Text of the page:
V TV REVIEW
What is it about Wimbledon (BBCI and 2)? The annual tournament of ticket touts, corporate hospitality, rain, ludicrous protocol and boring, serve-dominated tennis seems to exert an hypnotic inﬂuence on TV viewers and TV presenters alike. The latter try to convince us that this is a Great British Occasion deserving of our reverence. We were supposed to acclaim the fact that the authorities saw fit to play on the middle Sunday and charge ‘real tennis fans‘ a mere tenner to get in. The poor suckers who‘d paid considerably more to watch the deluge on earlier days were quietly forgotten.
‘Dur players are such great losers, driven by the inbred
knowledge that the quicker they get the match overwith, the sooner they can get back to sipping Pimms with the gels in the clubhouse.’
In common with racing and cricket, tennis in Britain is still appallingly class-ridden, which might explain why all our players are such great losers, driven by the inbred knowledge that the quicker they get the match over with, the sooner they can get back to sipping Pimms with the gels in the clubhouse. The temptation is to see the BBC’s own decent chap Dan Maskell as one of the symptoms of the malaise. That would be to do him a considerable discredit. Looking beyond the ‘I say, that was a megnificent volleh’ element, the 82-year-old Maskell is a knowledgeable and sensitive observer ofthe game. His only fault is that he has a tendency to be overcharitable. In the men‘s (sorry ‘gentlemen‘s‘) final, brattish Becker stomped around after every point and swore away in Teutonic like some grounded Luftwaffe pilot. Maskell intoned, rather regretfully, ‘extraordinary to see this sort of behaviour from the former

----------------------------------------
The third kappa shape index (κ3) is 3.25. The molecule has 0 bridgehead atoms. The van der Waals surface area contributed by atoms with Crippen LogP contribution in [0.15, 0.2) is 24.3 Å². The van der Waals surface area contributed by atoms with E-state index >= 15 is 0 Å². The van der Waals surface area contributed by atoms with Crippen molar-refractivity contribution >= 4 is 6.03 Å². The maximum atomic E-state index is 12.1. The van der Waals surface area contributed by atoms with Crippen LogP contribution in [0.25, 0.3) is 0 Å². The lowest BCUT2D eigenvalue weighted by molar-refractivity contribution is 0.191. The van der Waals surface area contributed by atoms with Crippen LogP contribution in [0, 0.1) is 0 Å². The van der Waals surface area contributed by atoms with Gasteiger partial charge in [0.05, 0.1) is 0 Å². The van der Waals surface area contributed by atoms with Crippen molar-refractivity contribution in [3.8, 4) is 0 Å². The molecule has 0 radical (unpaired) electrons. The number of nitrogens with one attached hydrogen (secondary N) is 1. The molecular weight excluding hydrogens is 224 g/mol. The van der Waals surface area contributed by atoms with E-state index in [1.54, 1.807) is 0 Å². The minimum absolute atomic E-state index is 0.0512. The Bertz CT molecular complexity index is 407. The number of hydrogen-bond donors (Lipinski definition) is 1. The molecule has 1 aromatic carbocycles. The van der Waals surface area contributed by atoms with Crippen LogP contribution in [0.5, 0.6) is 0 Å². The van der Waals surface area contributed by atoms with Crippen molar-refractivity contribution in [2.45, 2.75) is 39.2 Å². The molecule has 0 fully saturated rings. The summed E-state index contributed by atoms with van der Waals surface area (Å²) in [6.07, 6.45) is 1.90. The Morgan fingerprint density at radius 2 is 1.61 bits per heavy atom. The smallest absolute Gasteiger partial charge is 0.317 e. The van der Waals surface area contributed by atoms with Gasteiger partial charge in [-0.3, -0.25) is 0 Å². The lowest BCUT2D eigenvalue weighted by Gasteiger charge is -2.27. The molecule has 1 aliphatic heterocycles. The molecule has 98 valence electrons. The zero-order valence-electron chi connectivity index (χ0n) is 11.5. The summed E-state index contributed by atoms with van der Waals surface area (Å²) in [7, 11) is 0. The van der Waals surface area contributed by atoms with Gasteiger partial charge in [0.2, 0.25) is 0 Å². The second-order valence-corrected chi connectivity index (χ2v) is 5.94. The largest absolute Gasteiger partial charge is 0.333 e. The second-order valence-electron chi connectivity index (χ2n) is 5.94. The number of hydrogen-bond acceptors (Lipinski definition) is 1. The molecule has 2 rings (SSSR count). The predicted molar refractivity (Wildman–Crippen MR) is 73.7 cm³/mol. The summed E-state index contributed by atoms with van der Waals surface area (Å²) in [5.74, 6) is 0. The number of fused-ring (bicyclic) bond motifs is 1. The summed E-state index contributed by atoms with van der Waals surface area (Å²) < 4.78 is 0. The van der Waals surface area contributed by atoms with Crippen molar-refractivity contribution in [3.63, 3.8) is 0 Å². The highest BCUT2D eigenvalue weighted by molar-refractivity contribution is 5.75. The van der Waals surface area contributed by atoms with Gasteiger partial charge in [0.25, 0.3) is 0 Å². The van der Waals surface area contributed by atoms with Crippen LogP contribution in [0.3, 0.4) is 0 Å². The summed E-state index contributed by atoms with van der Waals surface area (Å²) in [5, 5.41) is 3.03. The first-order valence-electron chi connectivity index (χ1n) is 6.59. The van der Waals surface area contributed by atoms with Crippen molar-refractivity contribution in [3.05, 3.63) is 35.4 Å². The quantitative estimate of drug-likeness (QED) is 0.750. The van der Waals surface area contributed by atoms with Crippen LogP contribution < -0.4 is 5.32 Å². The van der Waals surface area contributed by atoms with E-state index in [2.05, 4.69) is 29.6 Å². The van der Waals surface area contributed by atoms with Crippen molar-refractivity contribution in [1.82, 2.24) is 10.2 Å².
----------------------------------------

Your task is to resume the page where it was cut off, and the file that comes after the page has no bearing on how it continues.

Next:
champion. normally such a charming
young man.‘ The director illustrated the commentary with a gruesome
close-up of said charmer rooting away in his left nostril, and making a
Leareful inspection ofthe results.
70The List 12— 25 July 1991
Maskell is certainly above the knee-jerk chauvinism that the legendary David Coleman dredged up after the European Cup Athletics (BBCl). The Russians had won the trophy because our glory-seekers had cocked-up the relay changeover. ‘I hope this doesn’t sound nationalistic,’ droned Dave, ‘but the feeling in the stadium is that the best team finished second.‘ Then the Russkies were disqualified, Dave
‘The whole thing is reminiscent of a lesser Hammer movie, with the emphasis on the ham.’
informed us ‘justice is done’. but
before you could say ‘hooray for us‘,
they got the disqualification
overturned on appeal. ‘Oh those